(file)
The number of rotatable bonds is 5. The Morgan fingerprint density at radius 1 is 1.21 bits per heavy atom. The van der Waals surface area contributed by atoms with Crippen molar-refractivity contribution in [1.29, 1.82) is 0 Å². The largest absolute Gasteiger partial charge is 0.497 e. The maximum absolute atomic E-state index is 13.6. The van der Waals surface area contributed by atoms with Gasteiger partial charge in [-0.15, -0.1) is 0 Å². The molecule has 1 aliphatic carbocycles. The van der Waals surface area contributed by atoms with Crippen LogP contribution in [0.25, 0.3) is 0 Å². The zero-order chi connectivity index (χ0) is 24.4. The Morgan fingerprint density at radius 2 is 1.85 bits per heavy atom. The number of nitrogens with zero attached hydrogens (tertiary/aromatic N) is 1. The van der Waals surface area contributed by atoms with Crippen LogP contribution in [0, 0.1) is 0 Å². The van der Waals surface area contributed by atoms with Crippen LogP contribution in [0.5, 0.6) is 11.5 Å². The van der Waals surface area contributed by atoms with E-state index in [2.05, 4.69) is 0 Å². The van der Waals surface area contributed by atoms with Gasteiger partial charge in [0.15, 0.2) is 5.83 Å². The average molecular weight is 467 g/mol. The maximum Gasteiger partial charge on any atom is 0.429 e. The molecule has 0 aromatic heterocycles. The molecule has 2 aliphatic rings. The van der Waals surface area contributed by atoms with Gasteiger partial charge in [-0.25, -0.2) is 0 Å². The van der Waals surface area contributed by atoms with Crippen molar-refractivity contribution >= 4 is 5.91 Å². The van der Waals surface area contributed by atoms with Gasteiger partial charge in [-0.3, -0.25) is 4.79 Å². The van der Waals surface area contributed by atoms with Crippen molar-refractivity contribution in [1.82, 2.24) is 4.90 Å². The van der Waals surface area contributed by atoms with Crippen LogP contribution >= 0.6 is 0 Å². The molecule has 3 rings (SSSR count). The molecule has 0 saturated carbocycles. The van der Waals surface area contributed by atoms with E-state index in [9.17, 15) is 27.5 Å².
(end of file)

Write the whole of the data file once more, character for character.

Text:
The number of rotatable bonds is 5. The Morgan fingerprint density at radius 1 is 1.21 bits per heavy atom. The van der Waals surface area contributed by atoms with Crippen molar-refractivity contribution in [1.29, 1.82) is 0 Å². The largest absolute Gasteiger partial charge is 0.497 e. The maximum absolute atomic E-state index is 13.6. The van der Waals surface area contributed by atoms with Gasteiger partial charge in [-0.15, -0.1) is 0 Å². The molecule has 1 aliphatic carbocycles. The van der Waals surface area contributed by atoms with Crippen LogP contribution in [0.25, 0.3) is 0 Å². The zero-order chi connectivity index (χ0) is 24.4. The Morgan fingerprint density at radius 2 is 1.85 bits per heavy atom. The number of nitrogens with zero attached hydrogens (tertiary/aromatic N) is 1. The van der Waals surface area contributed by atoms with Crippen LogP contribution in [0, 0.1) is 0 Å². The van der Waals surface area contributed by atoms with Crippen LogP contribution in [0.5, 0.6) is 11.5 Å². The van der Waals surface area contributed by atoms with E-state index in [2.05, 4.69) is 0 Å². The van der Waals surface area contributed by atoms with Gasteiger partial charge in [0.15, 0.2) is 5.83 Å². The average molecular weight is 467 g/mol. The maximum Gasteiger partial charge on any atom is 0.429 e. The molecule has 0 aromatic heterocycles. The molecule has 2 aliphatic rings. The van der Waals surface area contributed by atoms with Gasteiger partial charge in [-0.25, -0.2) is 0 Å². The van der Waals surface area contributed by atoms with Crippen molar-refractivity contribution >= 4 is 5.91 Å². The van der Waals surface area contributed by atoms with Gasteiger partial charge in [-0.3, -0.25) is 4.79 Å². The van der Waals surface area contributed by atoms with Crippen molar-refractivity contribution in [1.82, 2.24) is 4.90 Å². The van der Waals surface area contributed by atoms with Crippen LogP contribution >= 0.6 is 0 Å². The molecule has 3 rings (SSSR count). The molecule has 0 saturated carbocycles. The van der Waals surface area contributed by atoms with E-state index in [9.17, 15) is 27.5 Å².